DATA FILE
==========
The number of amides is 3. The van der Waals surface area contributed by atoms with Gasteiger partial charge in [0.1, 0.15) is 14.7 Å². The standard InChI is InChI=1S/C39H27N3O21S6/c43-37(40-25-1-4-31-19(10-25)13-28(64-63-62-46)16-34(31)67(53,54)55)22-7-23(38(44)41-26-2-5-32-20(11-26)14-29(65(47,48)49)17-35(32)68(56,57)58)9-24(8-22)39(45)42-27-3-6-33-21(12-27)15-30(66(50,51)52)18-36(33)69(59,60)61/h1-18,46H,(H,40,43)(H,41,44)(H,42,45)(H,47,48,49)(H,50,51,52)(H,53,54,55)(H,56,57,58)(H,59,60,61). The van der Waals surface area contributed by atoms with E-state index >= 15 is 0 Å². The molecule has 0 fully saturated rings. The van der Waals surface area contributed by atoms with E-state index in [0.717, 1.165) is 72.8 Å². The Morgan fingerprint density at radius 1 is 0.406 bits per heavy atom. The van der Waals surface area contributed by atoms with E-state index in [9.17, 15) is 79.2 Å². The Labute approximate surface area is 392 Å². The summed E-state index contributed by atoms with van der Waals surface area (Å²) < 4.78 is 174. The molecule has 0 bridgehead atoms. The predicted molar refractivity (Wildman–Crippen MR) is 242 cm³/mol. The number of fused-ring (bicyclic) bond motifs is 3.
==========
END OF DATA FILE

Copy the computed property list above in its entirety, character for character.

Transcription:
The number of amides is 3. The van der Waals surface area contributed by atoms with Gasteiger partial charge in [0.1, 0.15) is 14.7 Å². The standard InChI is InChI=1S/C39H27N3O21S6/c43-37(40-25-1-4-31-19(10-25)13-28(64-63-62-46)16-34(31)67(53,54)55)22-7-23(38(44)41-26-2-5-32-20(11-26)14-29(65(47,48)49)17-35(32)68(56,57)58)9-24(8-22)39(45)42-27-3-6-33-21(12-27)15-30(66(50,51)52)18-36(33)69(59,60)61/h1-18,46H,(H,40,43)(H,41,44)(H,42,45)(H,47,48,49)(H,50,51,52)(H,53,54,55)(H,56,57,58)(H,59,60,61). The van der Waals surface area contributed by atoms with E-state index >= 15 is 0 Å². The molecule has 0 fully saturated rings. The van der Waals surface area contributed by atoms with E-state index in [0.717, 1.165) is 72.8 Å². The Morgan fingerprint density at radius 1 is 0.406 bits per heavy atom. The van der Waals surface area contributed by atoms with E-state index in [9.17, 15) is 79.2 Å². The Labute approximate surface area is 392 Å². The summed E-state index contributed by atoms with van der Waals surface area (Å²) < 4.78 is 174. The molecule has 0 bridgehead atoms. The predicted molar refractivity (Wildman–Crippen MR) is 242 cm³/mol. The number of fused-ring (bicyclic) bond motifs is 3.